ERIC Number: ED439948
Record Type: RIE
Publication Date: 2000-Apr-30
Primary Children Talk about Plants in the Garden.
Johnson, Sue; Tunnicliffe, Sue Dale
Visits to gardens can contribute not only to children's science learning, but also to meeting other curricular objectives. When school groups visit a garden, they do so with curricular objectives in mind. However, little work has been done on the early experiences of children in gardens. What do children bring to such visits? How do they interpret and communicate their experiences? How do the accompanying adults enhance or inhibit the children's spontaneous interaction with the plants? Conversations of groups of primary school children were collected while they visited the Royal Horticultural Society Garden Wisley. Transcripts were initially analyzed using a systemic network which yielded the major topics of conversation. Additional analysis involved reading and re-reading the transcripts in order to identify which curricular objectives were addressed. From the preliminary data analysis we suggest that children talk spontaneously about the easily observed features of plants such as color, shape and smell and offer past experiences with garden plants. When cued by adults or other children in the group, children attend to do less obvious aspects. The quality of children's interactions with accompanying adults strongly influences the science learning and curricular objectives realized. Implications for the preparation of teachers and parents are presented. (Contains 46 references.) (Author/CCM)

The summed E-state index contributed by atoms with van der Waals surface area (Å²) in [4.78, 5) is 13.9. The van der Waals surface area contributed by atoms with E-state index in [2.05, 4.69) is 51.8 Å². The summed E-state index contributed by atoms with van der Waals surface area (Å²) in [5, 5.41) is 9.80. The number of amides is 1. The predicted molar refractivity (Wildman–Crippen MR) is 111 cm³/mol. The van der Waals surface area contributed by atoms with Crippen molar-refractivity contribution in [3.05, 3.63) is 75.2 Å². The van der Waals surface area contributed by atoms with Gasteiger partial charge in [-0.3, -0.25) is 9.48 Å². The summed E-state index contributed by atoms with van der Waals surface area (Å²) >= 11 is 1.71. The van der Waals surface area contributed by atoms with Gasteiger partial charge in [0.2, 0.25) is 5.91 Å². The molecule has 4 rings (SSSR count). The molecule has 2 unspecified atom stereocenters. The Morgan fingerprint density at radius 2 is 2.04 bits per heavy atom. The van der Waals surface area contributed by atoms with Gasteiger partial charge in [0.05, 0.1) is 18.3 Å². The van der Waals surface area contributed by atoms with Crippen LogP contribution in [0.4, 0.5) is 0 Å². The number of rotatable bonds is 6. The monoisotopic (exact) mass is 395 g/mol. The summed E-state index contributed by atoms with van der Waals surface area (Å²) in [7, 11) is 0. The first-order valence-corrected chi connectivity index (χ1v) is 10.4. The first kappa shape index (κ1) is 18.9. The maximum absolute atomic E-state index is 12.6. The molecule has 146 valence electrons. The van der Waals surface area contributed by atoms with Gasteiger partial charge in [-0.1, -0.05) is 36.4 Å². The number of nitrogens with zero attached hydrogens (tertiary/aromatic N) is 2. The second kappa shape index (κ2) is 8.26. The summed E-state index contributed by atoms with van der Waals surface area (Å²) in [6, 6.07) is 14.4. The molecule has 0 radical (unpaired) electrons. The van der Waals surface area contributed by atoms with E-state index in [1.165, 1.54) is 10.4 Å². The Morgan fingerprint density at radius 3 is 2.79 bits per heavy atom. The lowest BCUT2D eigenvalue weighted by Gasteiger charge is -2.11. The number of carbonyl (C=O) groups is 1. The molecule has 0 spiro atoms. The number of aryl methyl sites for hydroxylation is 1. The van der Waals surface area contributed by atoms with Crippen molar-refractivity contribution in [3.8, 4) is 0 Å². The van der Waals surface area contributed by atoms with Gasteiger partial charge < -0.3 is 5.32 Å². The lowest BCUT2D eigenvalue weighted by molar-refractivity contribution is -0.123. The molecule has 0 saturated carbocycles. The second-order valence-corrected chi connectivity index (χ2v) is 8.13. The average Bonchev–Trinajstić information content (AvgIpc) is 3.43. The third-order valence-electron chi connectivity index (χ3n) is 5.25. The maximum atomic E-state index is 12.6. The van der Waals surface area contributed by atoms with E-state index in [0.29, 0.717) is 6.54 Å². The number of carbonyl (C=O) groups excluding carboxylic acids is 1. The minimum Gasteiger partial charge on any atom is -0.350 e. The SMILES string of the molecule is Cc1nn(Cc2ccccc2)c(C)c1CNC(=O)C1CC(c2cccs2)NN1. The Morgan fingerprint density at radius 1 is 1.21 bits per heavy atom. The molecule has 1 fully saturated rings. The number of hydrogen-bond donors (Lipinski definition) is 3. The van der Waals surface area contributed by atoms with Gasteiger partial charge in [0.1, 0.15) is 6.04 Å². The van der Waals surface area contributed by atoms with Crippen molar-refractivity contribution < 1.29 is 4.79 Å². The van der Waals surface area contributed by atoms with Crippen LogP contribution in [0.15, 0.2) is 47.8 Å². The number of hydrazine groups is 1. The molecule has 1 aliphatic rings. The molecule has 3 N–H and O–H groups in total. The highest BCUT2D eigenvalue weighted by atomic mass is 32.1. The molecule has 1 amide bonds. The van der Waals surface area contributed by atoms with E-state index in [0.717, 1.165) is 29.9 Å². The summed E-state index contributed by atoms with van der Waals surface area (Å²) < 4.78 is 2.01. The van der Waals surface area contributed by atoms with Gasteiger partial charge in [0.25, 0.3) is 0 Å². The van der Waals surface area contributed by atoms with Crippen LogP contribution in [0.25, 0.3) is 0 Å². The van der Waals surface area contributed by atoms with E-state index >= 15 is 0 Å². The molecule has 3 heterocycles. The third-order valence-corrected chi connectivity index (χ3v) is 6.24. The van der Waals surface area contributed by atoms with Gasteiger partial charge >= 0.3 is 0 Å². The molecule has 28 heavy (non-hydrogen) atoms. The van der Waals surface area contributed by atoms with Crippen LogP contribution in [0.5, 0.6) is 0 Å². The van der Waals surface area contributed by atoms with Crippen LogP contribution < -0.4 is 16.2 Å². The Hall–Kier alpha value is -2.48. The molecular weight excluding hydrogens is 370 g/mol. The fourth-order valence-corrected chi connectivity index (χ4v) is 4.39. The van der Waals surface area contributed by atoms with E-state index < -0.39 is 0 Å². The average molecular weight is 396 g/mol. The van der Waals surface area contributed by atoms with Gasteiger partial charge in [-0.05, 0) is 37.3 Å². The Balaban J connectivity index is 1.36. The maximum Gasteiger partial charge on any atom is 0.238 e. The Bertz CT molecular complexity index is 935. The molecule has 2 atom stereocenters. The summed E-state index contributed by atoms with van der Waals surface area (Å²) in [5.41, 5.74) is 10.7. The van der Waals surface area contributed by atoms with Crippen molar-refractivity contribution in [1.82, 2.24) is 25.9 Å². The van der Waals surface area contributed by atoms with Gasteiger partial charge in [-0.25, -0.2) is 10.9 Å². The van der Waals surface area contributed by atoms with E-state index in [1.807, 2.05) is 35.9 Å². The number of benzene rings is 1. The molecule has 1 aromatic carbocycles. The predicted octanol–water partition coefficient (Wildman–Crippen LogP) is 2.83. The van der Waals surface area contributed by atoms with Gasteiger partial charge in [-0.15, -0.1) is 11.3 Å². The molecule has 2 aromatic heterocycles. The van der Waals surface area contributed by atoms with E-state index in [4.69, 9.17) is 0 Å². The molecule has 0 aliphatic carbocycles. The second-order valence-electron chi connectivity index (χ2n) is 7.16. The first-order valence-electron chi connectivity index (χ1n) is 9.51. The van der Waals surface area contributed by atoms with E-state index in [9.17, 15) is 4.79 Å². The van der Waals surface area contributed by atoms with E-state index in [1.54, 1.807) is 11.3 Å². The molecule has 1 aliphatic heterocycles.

Publication Type: Reports - Research; Speeches/Meeting Papers
Education Level: N/A
Authoring Institution: N/A
Note: Paper presented at the Annual Meeting of the National Association for Research in Science Teaching (New Orleans, LA, April 28-May 1, 2000).